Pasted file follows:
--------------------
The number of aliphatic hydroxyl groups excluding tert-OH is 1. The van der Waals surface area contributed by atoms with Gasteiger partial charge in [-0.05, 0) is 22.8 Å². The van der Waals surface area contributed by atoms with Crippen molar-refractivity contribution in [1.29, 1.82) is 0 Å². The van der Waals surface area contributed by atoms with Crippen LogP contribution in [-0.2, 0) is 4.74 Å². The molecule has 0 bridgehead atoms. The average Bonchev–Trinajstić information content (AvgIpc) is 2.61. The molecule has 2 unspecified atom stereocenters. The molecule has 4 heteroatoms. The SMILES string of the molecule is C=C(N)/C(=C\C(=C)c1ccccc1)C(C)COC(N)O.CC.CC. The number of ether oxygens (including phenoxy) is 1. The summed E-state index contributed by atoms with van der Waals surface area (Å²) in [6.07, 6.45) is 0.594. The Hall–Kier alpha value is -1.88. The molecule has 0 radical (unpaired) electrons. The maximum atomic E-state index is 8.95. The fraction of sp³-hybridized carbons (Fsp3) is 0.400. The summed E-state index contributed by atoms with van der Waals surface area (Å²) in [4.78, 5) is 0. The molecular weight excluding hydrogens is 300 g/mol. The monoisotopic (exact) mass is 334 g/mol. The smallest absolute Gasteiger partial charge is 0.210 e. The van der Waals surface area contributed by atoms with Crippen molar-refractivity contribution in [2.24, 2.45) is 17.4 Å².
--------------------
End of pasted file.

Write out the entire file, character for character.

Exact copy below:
The number of aliphatic hydroxyl groups excluding tert-OH is 1. The van der Waals surface area contributed by atoms with Gasteiger partial charge in [-0.05, 0) is 22.8 Å². The van der Waals surface area contributed by atoms with Crippen molar-refractivity contribution in [1.29, 1.82) is 0 Å². The van der Waals surface area contributed by atoms with Crippen LogP contribution in [-0.2, 0) is 4.74 Å². The molecule has 0 bridgehead atoms. The average Bonchev–Trinajstić information content (AvgIpc) is 2.61. The molecule has 2 unspecified atom stereocenters. The molecule has 4 heteroatoms. The SMILES string of the molecule is C=C(N)/C(=C\C(=C)c1ccccc1)C(C)COC(N)O.CC.CC. The number of ether oxygens (including phenoxy) is 1. The summed E-state index contributed by atoms with van der Waals surface area (Å²) in [6.07, 6.45) is 0.594. The Hall–Kier alpha value is -1.88. The molecule has 0 radical (unpaired) electrons. The maximum atomic E-state index is 8.95. The fraction of sp³-hybridized carbons (Fsp3) is 0.400. The summed E-state index contributed by atoms with van der Waals surface area (Å²) in [4.78, 5) is 0. The molecular weight excluding hydrogens is 300 g/mol. The monoisotopic (exact) mass is 334 g/mol. The smallest absolute Gasteiger partial charge is 0.210 e. The van der Waals surface area contributed by atoms with Crippen molar-refractivity contribution in [2.24, 2.45) is 17.4 Å².